While DUIs are not that unusual, most people might not realize the legal process of a DUI stop with law enforcement. The police cannot pull over drivers at random or based on mere hunches. Such a stop would be considered a violation of your rights.
The police must have reasonable suspicion that a driver is intoxicated to pull them over for a DUI. Reasonable suspicion does not always fit a precise definition but must include real and articulable evidence, not instincts or gut feelings. Things like erratic driving or other signs of intoxication may contribute to reasonable suspicion. Some DUI stops, such as checkpoints, do not require reasonable suspicion.
If you were recently pulled over for a DUI, contact our Philadelphia DUI defense lawyers for assistance right away. If the police lacked reasonable suspicion, the stop might be deemed unlawful. Call The Law Offices of Lloyd Long at (215) 302-0171 for a free case review.
Requirements for the Police to Pull You Over for a DUI
Before the police can pull someone over for a DUI, they must find reasonable suspicion to support the stop. The requirement of reasonable suspicion prevents officers from stopping people for random, arbitrary, or unlawful reasons. If the police cannot identify any suspicious behavior, they cannot pull over a driver for a DUI.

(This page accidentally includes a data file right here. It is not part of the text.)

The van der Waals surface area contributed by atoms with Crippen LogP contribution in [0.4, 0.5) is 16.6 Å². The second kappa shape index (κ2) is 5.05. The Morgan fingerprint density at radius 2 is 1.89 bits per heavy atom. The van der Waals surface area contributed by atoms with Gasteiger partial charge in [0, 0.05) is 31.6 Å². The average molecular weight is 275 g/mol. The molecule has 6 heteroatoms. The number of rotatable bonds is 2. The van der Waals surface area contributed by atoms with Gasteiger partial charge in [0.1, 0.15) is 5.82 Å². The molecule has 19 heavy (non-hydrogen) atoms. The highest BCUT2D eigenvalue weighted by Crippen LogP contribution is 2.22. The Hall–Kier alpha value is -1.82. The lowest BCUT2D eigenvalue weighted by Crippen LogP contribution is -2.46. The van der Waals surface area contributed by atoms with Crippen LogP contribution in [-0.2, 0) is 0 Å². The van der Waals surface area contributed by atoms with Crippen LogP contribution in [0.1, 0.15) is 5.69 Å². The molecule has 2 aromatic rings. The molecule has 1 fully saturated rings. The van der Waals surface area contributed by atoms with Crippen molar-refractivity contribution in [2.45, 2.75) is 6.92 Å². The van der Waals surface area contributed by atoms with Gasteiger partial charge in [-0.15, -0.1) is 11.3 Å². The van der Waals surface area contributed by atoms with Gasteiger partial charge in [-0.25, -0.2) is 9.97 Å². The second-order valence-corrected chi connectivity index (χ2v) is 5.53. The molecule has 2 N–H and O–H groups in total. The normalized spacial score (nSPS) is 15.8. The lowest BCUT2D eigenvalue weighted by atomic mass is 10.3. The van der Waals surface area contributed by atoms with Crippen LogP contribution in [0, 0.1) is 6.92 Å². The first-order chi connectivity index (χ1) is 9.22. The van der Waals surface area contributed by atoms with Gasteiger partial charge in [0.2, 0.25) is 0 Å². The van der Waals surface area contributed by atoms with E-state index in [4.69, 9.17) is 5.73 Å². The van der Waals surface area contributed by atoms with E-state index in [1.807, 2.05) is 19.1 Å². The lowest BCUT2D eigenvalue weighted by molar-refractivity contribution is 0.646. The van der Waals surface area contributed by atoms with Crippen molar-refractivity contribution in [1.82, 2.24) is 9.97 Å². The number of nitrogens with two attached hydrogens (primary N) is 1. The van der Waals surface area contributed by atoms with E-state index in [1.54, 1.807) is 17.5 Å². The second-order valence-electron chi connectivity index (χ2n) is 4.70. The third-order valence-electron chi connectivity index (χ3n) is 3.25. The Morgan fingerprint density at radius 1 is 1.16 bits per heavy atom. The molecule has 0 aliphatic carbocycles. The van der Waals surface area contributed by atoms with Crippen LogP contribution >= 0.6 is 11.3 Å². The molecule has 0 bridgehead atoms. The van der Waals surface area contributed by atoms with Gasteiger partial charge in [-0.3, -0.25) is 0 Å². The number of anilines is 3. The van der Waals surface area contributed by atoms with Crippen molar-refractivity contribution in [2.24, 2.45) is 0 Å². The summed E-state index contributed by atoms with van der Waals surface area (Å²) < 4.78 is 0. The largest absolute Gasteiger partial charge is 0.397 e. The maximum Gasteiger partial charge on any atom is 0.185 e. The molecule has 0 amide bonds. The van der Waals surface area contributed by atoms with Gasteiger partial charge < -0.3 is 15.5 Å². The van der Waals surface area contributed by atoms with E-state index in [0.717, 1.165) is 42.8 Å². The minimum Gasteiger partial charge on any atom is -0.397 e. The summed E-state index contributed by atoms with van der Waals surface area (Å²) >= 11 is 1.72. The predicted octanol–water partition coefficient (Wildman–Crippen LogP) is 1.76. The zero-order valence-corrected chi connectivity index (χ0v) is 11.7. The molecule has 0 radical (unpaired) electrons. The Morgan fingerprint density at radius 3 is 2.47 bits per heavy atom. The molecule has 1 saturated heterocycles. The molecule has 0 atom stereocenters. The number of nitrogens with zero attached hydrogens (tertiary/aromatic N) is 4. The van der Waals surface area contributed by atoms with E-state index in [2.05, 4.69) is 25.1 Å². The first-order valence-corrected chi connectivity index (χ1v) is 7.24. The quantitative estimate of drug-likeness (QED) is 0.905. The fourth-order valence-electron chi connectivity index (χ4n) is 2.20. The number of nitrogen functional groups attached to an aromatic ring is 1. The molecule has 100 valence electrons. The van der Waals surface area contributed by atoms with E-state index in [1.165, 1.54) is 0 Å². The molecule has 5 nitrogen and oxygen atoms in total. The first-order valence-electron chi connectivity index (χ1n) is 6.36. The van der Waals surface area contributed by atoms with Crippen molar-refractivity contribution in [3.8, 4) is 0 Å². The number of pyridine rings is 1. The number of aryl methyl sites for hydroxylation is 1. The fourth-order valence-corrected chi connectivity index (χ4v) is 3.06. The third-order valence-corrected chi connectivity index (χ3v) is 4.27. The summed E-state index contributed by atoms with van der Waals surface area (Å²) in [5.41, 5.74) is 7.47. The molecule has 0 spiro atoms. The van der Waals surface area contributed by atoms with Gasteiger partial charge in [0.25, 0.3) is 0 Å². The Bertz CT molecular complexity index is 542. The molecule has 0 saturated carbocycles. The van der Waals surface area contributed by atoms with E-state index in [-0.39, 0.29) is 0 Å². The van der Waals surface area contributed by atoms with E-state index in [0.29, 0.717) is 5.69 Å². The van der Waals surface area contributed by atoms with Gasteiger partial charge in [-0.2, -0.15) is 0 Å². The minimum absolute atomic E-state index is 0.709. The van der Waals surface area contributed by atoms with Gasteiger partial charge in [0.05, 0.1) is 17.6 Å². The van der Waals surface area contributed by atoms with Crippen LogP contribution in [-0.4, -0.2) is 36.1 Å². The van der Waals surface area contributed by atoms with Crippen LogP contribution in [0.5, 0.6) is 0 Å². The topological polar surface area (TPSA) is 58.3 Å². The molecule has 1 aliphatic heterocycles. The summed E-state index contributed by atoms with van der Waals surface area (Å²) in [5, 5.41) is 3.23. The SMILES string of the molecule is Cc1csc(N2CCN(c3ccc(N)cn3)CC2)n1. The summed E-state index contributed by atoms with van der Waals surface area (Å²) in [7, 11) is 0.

If police officers pull someone over for a DUI without reasonable suspicion, the entire stop can be invalidated. Any incriminating information they obtained or observed can be suppressed and may not be used against the defendant. This can include things like slurred speech or an odor of alcohol on the driver’s breath. Our Bucks County criminal defense attorneys can review the details of your stop and identify any unlawful police actions.
Reasonable suspicion is not a very high burden to meet and is lower than the probable cause required for an arrest. The police might be able to pull over a driver based on reasonable suspicion, but if they cannot find anything else, they have to let them go.
What Is Reasonable Suspicion for a DUI Stop?
There is no exact definition of reasonable suspicion. What constitutes reasonable suspicion may change based on the circumstances. In any case, the police should be able to point to real and articulable evidence or proof to support their reasonable suspicion.
When determining whether they have reasonable suspicion to stop a driver for a DUI, the police must consider the totality of the circumstances. This may include the time of day, road conditions, the driver’s behavior, and the officer’s own experience with past DUI cases.
Essentially, almost anything could contribute to an officer’s reasonable suspicion that a driver is intoxicated. Reasonable suspicion must be real and explainable, not a police officer’s hunch that something is wrong. Even if the police can point to something real and suspicious, it must reasonably suggest that a DUI stop is necessary. If it is not reasonable, it cannot be used to justify a DUI stop.